County recycling program ends

Elmore County officials announce the end of its current recycling program. County workers are collecting the recycling bins located throughout the county and storing those on county property until a new program is released to residents.

Officials expect to have plan by end of the year

The Alabama Department of Corrections (ADOC) recently notified Elmore County officials ADOC is ending its recycling efforts in the county.

According to ADOC, deferred maintenance costs, changes to internal business practices and structural issues with the facility used to process materials are the reasons why the program is ending.

This notice brings to an end to the partnership that has spanned nearly 10 years.

“In March ADOC gave us the heads up that they were having issues running the program,” county chief engineer and operations officer Richie Beyer said.

The county has suspended the recycling program because of the fact there are currently no options to retrieve the materials from the bins.

Elmore County invested in nearly 50 8-cubic-yard recycling bins purchased with a grant provided by Alabama Department of Environmental Management (ADEM). Those bins were located throughout the county and citizens could place their comingled recyclable materials in the bins 24 hours a day, seven days a week.

In return, ADOC unloaded the bins, took the material to Draper Correctional Facility located in Elmore where inmates sorted the material and ADOC then sold the sorted materials to fund the program.

“Right now, we are looking for alternative ways to offer a recycling program,” Beyer said. “We’ve had discussions with municipalities and Autauga County.”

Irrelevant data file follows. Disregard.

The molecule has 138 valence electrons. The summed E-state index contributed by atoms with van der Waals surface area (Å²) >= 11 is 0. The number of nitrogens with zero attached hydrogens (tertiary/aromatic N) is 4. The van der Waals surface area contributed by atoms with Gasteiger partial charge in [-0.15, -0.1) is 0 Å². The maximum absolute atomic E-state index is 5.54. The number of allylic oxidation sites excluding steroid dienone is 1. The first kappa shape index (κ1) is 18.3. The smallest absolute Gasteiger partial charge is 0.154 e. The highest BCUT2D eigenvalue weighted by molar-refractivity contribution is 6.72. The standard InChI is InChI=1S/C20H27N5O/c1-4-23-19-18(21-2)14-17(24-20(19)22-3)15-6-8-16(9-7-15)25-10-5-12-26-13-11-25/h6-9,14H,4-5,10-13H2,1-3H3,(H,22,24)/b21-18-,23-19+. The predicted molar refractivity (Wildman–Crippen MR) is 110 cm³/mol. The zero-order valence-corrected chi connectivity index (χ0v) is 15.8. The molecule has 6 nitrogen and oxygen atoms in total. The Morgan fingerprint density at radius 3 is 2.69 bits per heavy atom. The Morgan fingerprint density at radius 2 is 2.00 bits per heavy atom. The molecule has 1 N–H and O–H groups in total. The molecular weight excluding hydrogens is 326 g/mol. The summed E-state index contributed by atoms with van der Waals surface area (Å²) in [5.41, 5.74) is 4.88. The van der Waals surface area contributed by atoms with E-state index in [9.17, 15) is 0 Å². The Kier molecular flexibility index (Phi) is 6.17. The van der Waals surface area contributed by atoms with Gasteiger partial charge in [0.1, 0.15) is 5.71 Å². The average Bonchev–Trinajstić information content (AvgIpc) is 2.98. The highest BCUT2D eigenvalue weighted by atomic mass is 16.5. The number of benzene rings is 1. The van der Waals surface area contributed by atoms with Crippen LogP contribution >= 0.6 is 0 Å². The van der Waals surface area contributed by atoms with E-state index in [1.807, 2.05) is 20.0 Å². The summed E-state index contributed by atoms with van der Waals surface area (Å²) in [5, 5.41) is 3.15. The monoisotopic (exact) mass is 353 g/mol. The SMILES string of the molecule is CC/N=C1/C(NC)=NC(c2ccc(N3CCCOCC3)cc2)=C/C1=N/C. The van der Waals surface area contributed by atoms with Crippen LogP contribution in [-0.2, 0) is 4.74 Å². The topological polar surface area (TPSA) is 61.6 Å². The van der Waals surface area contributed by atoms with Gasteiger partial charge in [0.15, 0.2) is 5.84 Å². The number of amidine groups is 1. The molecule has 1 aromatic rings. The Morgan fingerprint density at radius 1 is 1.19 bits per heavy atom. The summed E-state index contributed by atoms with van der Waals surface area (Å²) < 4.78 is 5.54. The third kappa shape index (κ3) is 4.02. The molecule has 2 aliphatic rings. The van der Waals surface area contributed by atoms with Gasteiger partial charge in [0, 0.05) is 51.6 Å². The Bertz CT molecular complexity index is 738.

According to ADEM, Alabama’s recycling rate is around 16% which is less than half the nationwide recycle rate of 34%.

“The county is collecting the bins and storing those right now,” Beyer said. “We are looking at what else we can do to make the county recycling program better.”

The issue of what to do with recyclable materials is a nationwide issue.

WasteDive, a waste management website, has kept a timeline of how a Chinese recycling ban is affecting the United States. The timeline and associated report shows every state has been affected. Some cities have put an end to curbside recycling while other cities collect and incinerate the materials.

In most cases, local governments are responsible for running recycling programs. The practice can add profits to these budgets when commodity prices are high for materials. If market costs dip — like when China scaled back its program — recycling has the potential to become expensive.

“I know people in the county liked the program,” Beyer said. “We expect to have a plan in place by the end of the year.”